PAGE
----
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From Brett Porter <>
Subject Re: where features are developed was: Review Request: Merge Kelven's VPC code for Vmware into asf vpc branch
Date Thu, 02 Aug 2012 01:08:28 GMT
On 2 August 2012 08:11, Ewan Mellor <> wrote:

> > The problem with that is that entire features that are not developed
> > within the project have a different process for inclusion.
> > Particularly when they are features that multiple people have
> > collaborated on externally.
> Could you define "within the project"?  git is designed for a workflow
> where someone takes a branch, collaborates for a bit on it, and then comes
> back with the finished changes.  This is exactly what has happened here,
> and it's the kind of thing that happens in the Linux kernel (for example)
> all the time.

At Apache we have a saying... "if it didn't happen on the dev@ list, it
didn't happen". The Linux kernel has a very different model for development
than an Apache project.

Acceptance of code here is based on consensus of people on this list, and
for that to happen, those working on the code need to engage on dev@ early,
and regularly. What should happen is that as features are proposed for
Apache CloudStack, they are brought up here, and all the committers can
decide where they will land in git, which release they might suit, etc. If
a group of people who are not currently committers need a place to work,
then the project can figure out how to address that.

I don't like the phrase "the ASF branch of CloudStack". If I may be a
little blunt: for this project to be successful, Citrix will need to stop
thinking of Apache CloudStack as a downstream destination for features, and
instead as an upstream for their future releases. This is a pretty huge
shift in the mental model for developing features, but incredibly valuable
for growing a community around them. I understand getting a first release
out here will make that easier, but that's not a blocker to starting to do
it now.

As far as how work like this gets accepted, I had a draft last week when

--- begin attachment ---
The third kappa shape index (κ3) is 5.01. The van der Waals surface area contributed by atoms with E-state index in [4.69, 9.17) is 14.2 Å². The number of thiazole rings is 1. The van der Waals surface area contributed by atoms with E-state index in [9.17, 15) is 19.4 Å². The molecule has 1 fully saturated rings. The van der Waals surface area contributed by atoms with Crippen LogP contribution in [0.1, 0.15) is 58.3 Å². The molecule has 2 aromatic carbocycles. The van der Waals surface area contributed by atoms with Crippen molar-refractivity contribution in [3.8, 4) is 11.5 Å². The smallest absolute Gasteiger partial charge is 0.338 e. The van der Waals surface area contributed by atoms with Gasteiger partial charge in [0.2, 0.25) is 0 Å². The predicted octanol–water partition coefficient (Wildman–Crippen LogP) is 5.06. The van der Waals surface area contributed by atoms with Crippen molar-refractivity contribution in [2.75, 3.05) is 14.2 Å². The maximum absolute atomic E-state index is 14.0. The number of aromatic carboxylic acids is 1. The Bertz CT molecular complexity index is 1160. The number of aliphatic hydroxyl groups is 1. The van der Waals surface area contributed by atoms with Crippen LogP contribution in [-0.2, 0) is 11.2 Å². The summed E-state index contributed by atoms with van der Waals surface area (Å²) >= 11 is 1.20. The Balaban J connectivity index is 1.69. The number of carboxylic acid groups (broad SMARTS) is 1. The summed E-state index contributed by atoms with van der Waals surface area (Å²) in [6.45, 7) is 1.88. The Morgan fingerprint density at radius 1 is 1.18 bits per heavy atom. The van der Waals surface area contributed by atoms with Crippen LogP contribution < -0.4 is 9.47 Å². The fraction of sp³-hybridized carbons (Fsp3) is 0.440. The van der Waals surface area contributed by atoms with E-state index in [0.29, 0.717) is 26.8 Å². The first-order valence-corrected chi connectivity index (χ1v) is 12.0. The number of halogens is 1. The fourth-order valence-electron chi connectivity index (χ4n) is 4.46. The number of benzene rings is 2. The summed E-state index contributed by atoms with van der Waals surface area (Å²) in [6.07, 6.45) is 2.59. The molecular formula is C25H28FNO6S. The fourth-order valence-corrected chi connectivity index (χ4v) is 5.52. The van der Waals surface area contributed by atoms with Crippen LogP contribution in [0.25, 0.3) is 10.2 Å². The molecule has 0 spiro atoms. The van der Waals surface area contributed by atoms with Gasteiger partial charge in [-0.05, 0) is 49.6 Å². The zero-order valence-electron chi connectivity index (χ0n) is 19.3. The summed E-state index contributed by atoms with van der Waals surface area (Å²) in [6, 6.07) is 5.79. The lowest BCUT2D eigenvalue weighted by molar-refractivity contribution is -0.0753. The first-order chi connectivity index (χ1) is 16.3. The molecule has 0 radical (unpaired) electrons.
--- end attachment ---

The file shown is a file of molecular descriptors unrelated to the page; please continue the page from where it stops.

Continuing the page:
David beat me to it and wrote this summary to the list:

Everyone participates as an individual, regardless of their
affiliation. Committers need to comply by sections 5 and 7 of their ICLA ( If there is work being submitted
by multiple people, then all ASF projects fill out an IP clearance form for
each work to record its origin. It isn't necessarily an onerous process,
but it's not one that should be the normal way of doing work.

This isn't just to establish provenance, but also to ensure development is
happening within the Apache CloudStack community and giving everyone a
chance to participate. At the very least, there needs to be some discussion
here about the process for accepting it, and consensus that it should be
accepted. It is also important that all the people involved in working on
these features are visible to cloudstack-dev so that they can be considered
as committers in future. If groups work in private branches or semi-private
branches, then someone gets excluded - that'll either be the rest of the
CloudStack community, or those that worked in private if they later find
their work doesn't get accepted.

More than licensing and release issues, building a diverse community, and
working out how everyone here works together is the key issue for this
community to sort out before graduation (and was recognised as such in the
initial proposal). This technology moves so fast that technical issues are
going to come and go - but a solid community that works well together will
be able to meet future challenges and conflict. I know everyone is
interested in making that happen, and it will happen - for now it's just
going to take some time, and moving out of some "comfort zones".

Hope that makes sense!


Brett Porter

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